How I got a 0.6 percentage point mortgage rate cut … and you can too
Let me be very clear on this: if you ever want another mortgage interest rate cut, you’re probably going to have to do some work to get it yourself.
It’s impossible to overstate how dramatically the mortgage landscape has changed in recent years.
There was a time when the big banks would obediently pass on official interest rate cuts from the Reserve Bank of Australia – in neat, little bundles of 25 basis points – to all their existing variable rate customers, albeit sometimes keeping a little slice for their shareholders.
That has changed.Advertisement
With the official cash rate now as close to zero as it can go, there is no more room for rate reductions linked to the cash rate. Game over for mortgage interest rate cuts? No. Far from it.
While the banks have cried poor this week, refusing to pass on rate reductions for existing variable rate customers, don’t let them fool you.
Their cost of funding is going down. Big time. Banks’ funding priced against the cash rate makes up just a portion of their total funding costs. The rest is determined by what they have to pay depositors and what they pay for short and long-term borrowing on wholesale markets.
It’s true banks have run out of room to screw down deposit rates much further. However, the funding relief they are enjoying in wholesale markets is massive, thanks to our central bank pumping hundreds of billions of dollars into these markets.
So, don’t believe the banks when they say they cannot cut variable interest rates for existing customers. They definitely can but are just making a business decision not to do so.
Our banks have decided over the past few years to dud their existing customers, offering rate reductions only to new customers in a bid to win business – or to existing customers who wake up to the scam and ask for a cut.
For new borrowers, there are offers galore. Fixed interest rates with a “1” in front. Cash-back offers of up to $4000. Massive discounts off standard variable rates.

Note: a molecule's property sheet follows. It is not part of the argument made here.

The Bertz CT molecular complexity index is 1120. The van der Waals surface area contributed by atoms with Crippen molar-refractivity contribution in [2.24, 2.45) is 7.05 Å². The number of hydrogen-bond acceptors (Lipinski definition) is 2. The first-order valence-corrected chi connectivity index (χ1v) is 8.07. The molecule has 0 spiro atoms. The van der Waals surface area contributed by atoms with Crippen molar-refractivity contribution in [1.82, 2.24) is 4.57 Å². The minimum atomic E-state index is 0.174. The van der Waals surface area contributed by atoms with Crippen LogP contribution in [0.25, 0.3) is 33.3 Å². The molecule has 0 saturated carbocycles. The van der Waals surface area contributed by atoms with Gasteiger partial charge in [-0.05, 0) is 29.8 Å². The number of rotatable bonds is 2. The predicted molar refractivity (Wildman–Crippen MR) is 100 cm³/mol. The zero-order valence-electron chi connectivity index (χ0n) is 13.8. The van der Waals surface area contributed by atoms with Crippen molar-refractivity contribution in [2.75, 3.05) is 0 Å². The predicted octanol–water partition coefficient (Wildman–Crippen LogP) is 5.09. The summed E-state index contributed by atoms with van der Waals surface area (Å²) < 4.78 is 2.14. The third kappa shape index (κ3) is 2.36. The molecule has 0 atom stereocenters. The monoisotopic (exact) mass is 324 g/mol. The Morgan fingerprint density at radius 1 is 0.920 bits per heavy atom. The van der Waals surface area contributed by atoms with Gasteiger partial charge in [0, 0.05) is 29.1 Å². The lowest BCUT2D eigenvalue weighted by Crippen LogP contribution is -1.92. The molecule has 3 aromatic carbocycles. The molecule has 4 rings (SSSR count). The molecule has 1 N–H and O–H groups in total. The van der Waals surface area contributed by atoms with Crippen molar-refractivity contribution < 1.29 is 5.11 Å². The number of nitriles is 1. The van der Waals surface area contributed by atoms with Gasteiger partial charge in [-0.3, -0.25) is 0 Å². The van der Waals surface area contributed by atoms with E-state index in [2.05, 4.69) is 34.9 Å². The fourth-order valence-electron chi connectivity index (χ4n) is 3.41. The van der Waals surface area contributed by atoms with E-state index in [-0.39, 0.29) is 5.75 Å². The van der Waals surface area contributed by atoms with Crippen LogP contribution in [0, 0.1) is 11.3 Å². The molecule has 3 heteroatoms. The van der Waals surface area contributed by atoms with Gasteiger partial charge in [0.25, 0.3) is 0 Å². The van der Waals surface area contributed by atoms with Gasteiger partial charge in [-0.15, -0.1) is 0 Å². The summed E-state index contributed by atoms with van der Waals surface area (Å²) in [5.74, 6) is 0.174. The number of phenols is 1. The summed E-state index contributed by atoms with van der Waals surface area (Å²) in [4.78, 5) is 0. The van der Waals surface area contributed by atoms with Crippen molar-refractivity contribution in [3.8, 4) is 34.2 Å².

The banks are falling all over themselves to lure attractive borrowers – those with stable incomes or low loan-to-valuation ratios on home mortgages. However, if you are an existing variable rate borrower and you want a cut, you are going to have to work for it.
There are three main ways to do so and here is your new mortgage motto: ask, walk or fix.
First, ask. Call your lender. Say you have heard that rates have come down and you are thinking of refinancing with another lender.
If they won’t budge, try door No. 2: go to a lender who can offer a lower variable rate, after fees and charges.
You can use a mortgage broker if you like, or simply consult one of the numerous comparison websites, such as Canstar, Finder, RateCity or Compare The Market. But beware: these sites often display only a small selection of the products available.
And often it is possible to know the true rate you will pay with a lender only after you approach them directly and they reveal what discount off their headline standard variable rate they will give you. Yep, advertised headline standard variable rates are meaningless these days. It’s all about the discount.
On my existing loan, I had a discount of 1.7 percentage points off the headline rate. That was nice but not quite nice enough.
After Wednesday’s RBA rate cut announcement, I decided to call my lender and ask for a bigger discount off my variable mortgage rate of 2.69 per cent.
Unfortunately, that was as low as they would go. And from my survey of websites and friends, I knew 2.69 per cent was a pretty good variable rate for a borrower like me on close to 80 per cent LVR. (If you have a less than 60 per cent LVR, you can get a variable rate closer to 2 per cent … go on, try!)
So, I moved on to strategy No. 3 and inquired about the fixed rate mortgages available.
There are some great fixed rate deals at the moment – loans that allow you to lock in the interest rate you will pay over a certain period. That’s because the RBA is providing unprecedented certainty about bank funding costs over three years and longer. Because of that, fixed rates today are generally lower than variable rates.
Of course, there are disadvantages to fixing your rate. There can be big penalties for breaking the loan term early. Lots of fixed rate loans also do not offer a mortgage offset account that allows you to use any savings to offset your amount owing dollar for dollar, reducing the interest payable. Then, there is always the risk you would fix at a rate that turns out to be too high, if rates fall further in the future.
However, fixing is exactly what I did this week.
Six months ago, I did something similar, fixing the rate on $300,000 of my $700,000-ish loan at 2.19 per cent for two years. I have been reaping the savings ever since.
This week, I fixed in the rest — about $400,000 – at a rate of 2.09 per cent for one year. I did it only because it turns out that my lender was happy to offer an offset account against a one-year fixed loan (although not for their longer term fixed rates).
So, instead of paying 2.69 per cent on part of my loan, I now pay 2.09 per cent. That is an annual saving of about $2600. Instead of paying about $31 in interest a day on that part of my loan, I’ll now pay about $25 a day.
It’s a 60-basis-point rate cut. And all it took was an hour on the phone and a leap of faith.
Now it’s your turn. Rates are low and staying that way. It’s time to go grab your slice of the savings on offer.